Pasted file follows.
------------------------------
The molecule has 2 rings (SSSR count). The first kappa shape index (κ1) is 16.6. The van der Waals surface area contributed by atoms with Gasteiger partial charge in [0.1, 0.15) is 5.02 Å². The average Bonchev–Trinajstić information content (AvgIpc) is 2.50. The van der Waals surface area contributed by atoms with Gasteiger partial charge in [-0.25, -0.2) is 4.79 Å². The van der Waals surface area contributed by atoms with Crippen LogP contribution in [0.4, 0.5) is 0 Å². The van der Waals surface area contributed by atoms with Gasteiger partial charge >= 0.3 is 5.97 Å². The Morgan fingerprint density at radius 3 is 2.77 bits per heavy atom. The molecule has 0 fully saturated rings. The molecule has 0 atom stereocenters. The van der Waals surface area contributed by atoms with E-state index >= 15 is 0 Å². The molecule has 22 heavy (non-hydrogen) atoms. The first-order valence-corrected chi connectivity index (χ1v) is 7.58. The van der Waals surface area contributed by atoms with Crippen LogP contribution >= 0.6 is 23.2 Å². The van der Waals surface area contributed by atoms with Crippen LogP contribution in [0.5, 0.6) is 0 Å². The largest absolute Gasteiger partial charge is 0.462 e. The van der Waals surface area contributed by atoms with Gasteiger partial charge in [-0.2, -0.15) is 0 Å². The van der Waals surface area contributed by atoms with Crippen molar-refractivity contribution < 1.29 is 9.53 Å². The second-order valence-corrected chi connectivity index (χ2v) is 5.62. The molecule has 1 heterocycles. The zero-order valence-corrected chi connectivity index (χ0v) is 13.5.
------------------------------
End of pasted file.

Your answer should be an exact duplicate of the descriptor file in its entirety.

The molecule has 2 rings (SSSR count). The first kappa shape index (κ1) is 16.6. The van der Waals surface area contributed by atoms with Gasteiger partial charge in [0.1, 0.15) is 5.02 Å². The average Bonchev–Trinajstić information content (AvgIpc) is 2.50. The van der Waals surface area contributed by atoms with Gasteiger partial charge in [-0.25, -0.2) is 4.79 Å². The van der Waals surface area contributed by atoms with Crippen LogP contribution in [0.4, 0.5) is 0 Å². The van der Waals surface area contributed by atoms with Gasteiger partial charge >= 0.3 is 5.97 Å². The Morgan fingerprint density at radius 3 is 2.77 bits per heavy atom. The molecule has 0 fully saturated rings. The molecule has 0 atom stereocenters. The van der Waals surface area contributed by atoms with E-state index >= 15 is 0 Å². The molecule has 22 heavy (non-hydrogen) atoms. The first-order valence-corrected chi connectivity index (χ1v) is 7.58. The van der Waals surface area contributed by atoms with Crippen LogP contribution >= 0.6 is 23.2 Å². The van der Waals surface area contributed by atoms with Crippen LogP contribution in [0.5, 0.6) is 0 Å². The largest absolute Gasteiger partial charge is 0.462 e. The van der Waals surface area contributed by atoms with Gasteiger partial charge in [-0.2, -0.15) is 0 Å². The van der Waals surface area contributed by atoms with Crippen molar-refractivity contribution < 1.29 is 9.53 Å². The second-order valence-corrected chi connectivity index (χ2v) is 5.62. The molecule has 1 heterocycles. The zero-order valence-corrected chi connectivity index (χ0v) is 13.5.